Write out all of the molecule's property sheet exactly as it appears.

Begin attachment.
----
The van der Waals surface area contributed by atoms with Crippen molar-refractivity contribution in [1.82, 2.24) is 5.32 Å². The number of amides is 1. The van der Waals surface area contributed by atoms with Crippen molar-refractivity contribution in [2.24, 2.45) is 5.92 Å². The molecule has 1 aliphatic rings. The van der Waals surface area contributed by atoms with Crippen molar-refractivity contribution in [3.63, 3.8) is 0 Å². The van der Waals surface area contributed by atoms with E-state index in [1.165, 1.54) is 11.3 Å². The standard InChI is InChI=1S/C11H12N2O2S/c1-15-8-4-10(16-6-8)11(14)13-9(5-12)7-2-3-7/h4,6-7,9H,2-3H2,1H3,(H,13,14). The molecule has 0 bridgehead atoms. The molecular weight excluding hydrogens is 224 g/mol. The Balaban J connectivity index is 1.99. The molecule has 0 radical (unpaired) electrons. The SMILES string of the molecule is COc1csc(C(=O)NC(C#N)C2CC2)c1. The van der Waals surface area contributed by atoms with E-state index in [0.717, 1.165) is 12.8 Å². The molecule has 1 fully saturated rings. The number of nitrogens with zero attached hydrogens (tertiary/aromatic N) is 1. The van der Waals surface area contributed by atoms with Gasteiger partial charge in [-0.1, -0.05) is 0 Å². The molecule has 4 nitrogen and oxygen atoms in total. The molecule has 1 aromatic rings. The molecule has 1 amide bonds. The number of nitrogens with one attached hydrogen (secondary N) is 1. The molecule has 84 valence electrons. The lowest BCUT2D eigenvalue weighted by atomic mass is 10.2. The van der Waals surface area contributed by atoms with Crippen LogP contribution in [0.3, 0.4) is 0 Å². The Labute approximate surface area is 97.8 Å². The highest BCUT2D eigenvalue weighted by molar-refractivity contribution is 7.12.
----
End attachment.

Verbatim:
The van der Waals surface area contributed by atoms with Crippen molar-refractivity contribution in [1.82, 2.24) is 5.32 Å². The number of amides is 1. The van der Waals surface area contributed by atoms with Crippen molar-refractivity contribution in [2.24, 2.45) is 5.92 Å². The molecule has 1 aliphatic rings. The van der Waals surface area contributed by atoms with Crippen molar-refractivity contribution in [3.63, 3.8) is 0 Å². The van der Waals surface area contributed by atoms with E-state index in [1.165, 1.54) is 11.3 Å². The standard InChI is InChI=1S/C11H12N2O2S/c1-15-8-4-10(16-6-8)11(14)13-9(5-12)7-2-3-7/h4,6-7,9H,2-3H2,1H3,(H,13,14). The molecule has 0 bridgehead atoms. The molecular weight excluding hydrogens is 224 g/mol. The Balaban J connectivity index is 1.99. The molecule has 0 radical (unpaired) electrons. The SMILES string of the molecule is COc1csc(C(=O)NC(C#N)C2CC2)c1. The van der Waals surface area contributed by atoms with E-state index in [0.717, 1.165) is 12.8 Å². The molecule has 1 fully saturated rings. The number of nitrogens with zero attached hydrogens (tertiary/aromatic N) is 1. The van der Waals surface area contributed by atoms with Gasteiger partial charge in [-0.1, -0.05) is 0 Å². The molecule has 4 nitrogen and oxygen atoms in total. The molecule has 1 aromatic rings. The molecule has 1 amide bonds. The number of nitrogens with one attached hydrogen (secondary N) is 1. The molecule has 84 valence electrons. The lowest BCUT2D eigenvalue weighted by atomic mass is 10.2. The van der Waals surface area contributed by atoms with Crippen LogP contribution in [0.3, 0.4) is 0 Å². The Labute approximate surface area is 97.8 Å². The highest BCUT2D eigenvalue weighted by molar-refractivity contribution is 7.12.